261 How Clubhouse Intends to Pay Content Creators

How Clubhouse Intends to Make Money and Pay Content Creators

When it comes to startups and new companies creating promising social networks, monetization, and financial sustainability are always a concern. While it is still possible to create a platform capable of attracting a large number of users, making it sustainable, and giving the content creators an incentive to generate the actual content is a whole separate issue. For example, Vine, a network of short video sketches, was not able to keep advertisers on their platform, and went down as a result, despite having millions of active users.
The clubhouse was valued at $1 billion even before it had a clear idea of how to monetize its content. Earlier this year, the founders did come up with a basic outline of a plan for generating profit. They intend to introduce paid subscriptions, events that would require a ticket to enter, and other similar features. As for incentivizing the influencers, the management will likely spend some of their venture capital to pay them directly, at least for the time being. While this strategy does seem reasonable in the short-term, the company will clearly have to come up with a more sustainable model in the future. It is important to keep in mind, though, that Clubhouse is a very young network, so it shouldn’t come as a surprise that the creators were a bit overwhelmed with their own success, and might not know what to do with it.

Meanwhile, other companies are planning on launching their own competitive services. Facebook’s spokeswoman Emilie Haskell has confirmed that the social media giant has everything it needs to launch a project with similar capabilities. Twitter’s Spaces feature for live audio chats is reportedly being tested already. The industry is clearly catching on really fast, and it will take Clubhouse a considerable effort to come up with ways of keeping their current audience on the platform.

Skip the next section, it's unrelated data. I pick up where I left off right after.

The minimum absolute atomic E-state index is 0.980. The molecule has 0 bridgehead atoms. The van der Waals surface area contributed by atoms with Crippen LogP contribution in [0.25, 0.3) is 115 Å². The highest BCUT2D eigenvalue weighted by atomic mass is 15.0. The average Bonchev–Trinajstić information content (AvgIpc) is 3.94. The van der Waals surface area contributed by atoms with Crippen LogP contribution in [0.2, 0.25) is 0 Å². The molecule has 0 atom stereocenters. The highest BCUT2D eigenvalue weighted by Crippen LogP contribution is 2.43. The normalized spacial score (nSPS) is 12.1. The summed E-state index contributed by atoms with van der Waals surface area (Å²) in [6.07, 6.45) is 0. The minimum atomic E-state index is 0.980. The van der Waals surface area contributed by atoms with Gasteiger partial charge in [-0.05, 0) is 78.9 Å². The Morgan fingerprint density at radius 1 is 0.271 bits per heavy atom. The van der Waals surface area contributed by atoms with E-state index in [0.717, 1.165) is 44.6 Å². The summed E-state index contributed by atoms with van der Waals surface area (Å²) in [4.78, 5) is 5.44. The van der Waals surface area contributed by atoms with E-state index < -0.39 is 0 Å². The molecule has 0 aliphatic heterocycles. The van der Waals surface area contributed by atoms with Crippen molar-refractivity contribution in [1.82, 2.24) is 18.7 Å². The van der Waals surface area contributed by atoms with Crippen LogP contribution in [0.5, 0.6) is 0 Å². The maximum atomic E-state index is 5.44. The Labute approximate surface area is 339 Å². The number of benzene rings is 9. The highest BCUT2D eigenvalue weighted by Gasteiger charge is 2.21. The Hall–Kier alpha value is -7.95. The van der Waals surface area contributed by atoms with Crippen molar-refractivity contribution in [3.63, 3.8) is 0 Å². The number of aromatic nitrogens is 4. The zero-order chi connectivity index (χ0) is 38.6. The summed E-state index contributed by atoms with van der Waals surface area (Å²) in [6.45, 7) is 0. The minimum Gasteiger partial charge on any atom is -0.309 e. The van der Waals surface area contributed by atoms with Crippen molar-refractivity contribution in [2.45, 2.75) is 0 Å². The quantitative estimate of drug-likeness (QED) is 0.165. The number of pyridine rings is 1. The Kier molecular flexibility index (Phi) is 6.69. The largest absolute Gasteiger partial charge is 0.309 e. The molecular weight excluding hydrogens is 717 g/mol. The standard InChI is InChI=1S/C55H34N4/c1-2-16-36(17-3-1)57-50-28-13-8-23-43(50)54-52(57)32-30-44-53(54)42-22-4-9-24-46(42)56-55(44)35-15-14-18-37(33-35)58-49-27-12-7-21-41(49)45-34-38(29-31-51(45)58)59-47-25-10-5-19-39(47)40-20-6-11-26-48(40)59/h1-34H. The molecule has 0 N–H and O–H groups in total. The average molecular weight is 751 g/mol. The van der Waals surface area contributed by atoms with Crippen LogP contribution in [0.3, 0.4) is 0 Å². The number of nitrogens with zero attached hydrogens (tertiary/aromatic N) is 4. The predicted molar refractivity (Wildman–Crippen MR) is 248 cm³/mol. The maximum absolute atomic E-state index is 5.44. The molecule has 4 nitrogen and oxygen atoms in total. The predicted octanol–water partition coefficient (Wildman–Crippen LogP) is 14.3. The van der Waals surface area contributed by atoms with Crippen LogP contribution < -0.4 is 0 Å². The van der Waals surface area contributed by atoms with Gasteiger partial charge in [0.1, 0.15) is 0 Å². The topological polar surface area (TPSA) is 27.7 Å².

That isn’t to say that what they’ve had to offer so far wasn’t impressive. Live audio chats tailored to your interests and featuring professionals from all sorts of fields, including business, technology, and science are both entertaining and educational. On the other hand, rooms, where people moan into their microphones or have drunken chats, are a great source of amusement. The novelty of it all sure is exciting, but it is possible that the platform will mature and become the new norm of online interaction, as podcasts once did.

It is worth mentioning that Clubhouse owes at least part of its popularity to Elon Musk, who generated a huge amount of traffic with his tweets about the app. He even hosted his own room to talk to Robinhood’s CEO Vlad Tenev about the GameStop fiasco. Later, he invited Vladimir Putin to have a live chat with him. All this made the interest in the app skyrocket almost overnight. Soon, other celebrities have followed suit. Perhaps, this celebrity-factor will be the very thing that distinguishes Clubhouse from the competition, even when the allure of the invite-only exclusivity wears off.

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